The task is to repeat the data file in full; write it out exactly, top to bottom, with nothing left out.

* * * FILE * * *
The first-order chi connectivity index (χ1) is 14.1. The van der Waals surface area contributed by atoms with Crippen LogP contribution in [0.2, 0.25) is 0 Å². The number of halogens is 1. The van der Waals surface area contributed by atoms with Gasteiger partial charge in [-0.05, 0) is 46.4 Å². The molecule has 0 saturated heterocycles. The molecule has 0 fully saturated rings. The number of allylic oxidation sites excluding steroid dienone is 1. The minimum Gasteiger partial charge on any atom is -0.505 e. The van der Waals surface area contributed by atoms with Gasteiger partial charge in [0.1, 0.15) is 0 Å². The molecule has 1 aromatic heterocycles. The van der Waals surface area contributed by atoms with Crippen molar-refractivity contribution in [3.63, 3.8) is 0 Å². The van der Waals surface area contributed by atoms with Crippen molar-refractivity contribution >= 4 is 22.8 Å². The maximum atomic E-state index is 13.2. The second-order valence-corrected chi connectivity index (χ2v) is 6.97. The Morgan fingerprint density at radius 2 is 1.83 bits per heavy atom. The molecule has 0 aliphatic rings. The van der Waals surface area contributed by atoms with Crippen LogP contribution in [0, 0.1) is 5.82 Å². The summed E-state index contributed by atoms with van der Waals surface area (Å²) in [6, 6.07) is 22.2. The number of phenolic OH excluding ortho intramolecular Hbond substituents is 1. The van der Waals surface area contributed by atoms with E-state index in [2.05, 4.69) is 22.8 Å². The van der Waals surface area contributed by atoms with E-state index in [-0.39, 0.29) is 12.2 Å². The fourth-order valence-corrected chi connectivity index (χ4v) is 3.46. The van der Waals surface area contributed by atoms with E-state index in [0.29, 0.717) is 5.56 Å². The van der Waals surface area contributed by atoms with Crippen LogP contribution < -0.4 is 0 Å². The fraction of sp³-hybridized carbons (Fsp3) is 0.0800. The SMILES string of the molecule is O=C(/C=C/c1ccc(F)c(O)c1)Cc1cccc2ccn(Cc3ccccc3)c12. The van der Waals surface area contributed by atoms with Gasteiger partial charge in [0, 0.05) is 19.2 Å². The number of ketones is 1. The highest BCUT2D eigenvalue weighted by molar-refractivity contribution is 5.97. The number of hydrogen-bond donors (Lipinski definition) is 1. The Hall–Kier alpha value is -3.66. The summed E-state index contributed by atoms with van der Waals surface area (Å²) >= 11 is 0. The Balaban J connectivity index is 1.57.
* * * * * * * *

The first-order chi connectivity index (χ1) is 14.1. The van der Waals surface area contributed by atoms with Crippen LogP contribution in [0.2, 0.25) is 0 Å². The number of halogens is 1. The van der Waals surface area contributed by atoms with Gasteiger partial charge in [-0.05, 0) is 46.4 Å². The molecule has 0 saturated heterocycles. The molecule has 0 fully saturated rings. The number of allylic oxidation sites excluding steroid dienone is 1. The minimum Gasteiger partial charge on any atom is -0.505 e. The van der Waals surface area contributed by atoms with Gasteiger partial charge in [0.1, 0.15) is 0 Å². The molecule has 1 aromatic heterocycles. The van der Waals surface area contributed by atoms with Crippen molar-refractivity contribution in [3.63, 3.8) is 0 Å². The van der Waals surface area contributed by atoms with Crippen molar-refractivity contribution >= 4 is 22.8 Å². The maximum atomic E-state index is 13.2. The second-order valence-corrected chi connectivity index (χ2v) is 6.97. The Morgan fingerprint density at radius 2 is 1.83 bits per heavy atom. The molecule has 0 aliphatic rings. The van der Waals surface area contributed by atoms with Crippen LogP contribution in [0, 0.1) is 5.82 Å². The summed E-state index contributed by atoms with van der Waals surface area (Å²) in [6, 6.07) is 22.2. The number of phenolic OH excluding ortho intramolecular Hbond substituents is 1. The van der Waals surface area contributed by atoms with E-state index in [2.05, 4.69) is 22.8 Å². The van der Waals surface area contributed by atoms with E-state index in [-0.39, 0.29) is 12.2 Å². The fourth-order valence-corrected chi connectivity index (χ4v) is 3.46. The van der Waals surface area contributed by atoms with E-state index in [0.29, 0.717) is 5.56 Å². The van der Waals surface area contributed by atoms with Crippen LogP contribution < -0.4 is 0 Å². The fraction of sp³-hybridized carbons (Fsp3) is 0.0800. The SMILES string of the molecule is O=C(/C=C/c1ccc(F)c(O)c1)Cc1cccc2ccn(Cc3ccccc3)c12. The van der Waals surface area contributed by atoms with Gasteiger partial charge in [0, 0.05) is 19.2 Å². The number of ketones is 1. The highest BCUT2D eigenvalue weighted by molar-refractivity contribution is 5.97. The number of hydrogen-bond donors (Lipinski definition) is 1. The Hall–Kier alpha value is -3.66. The summed E-state index contributed by atoms with van der Waals surface area (Å²) >= 11 is 0. The Balaban J connectivity index is 1.57.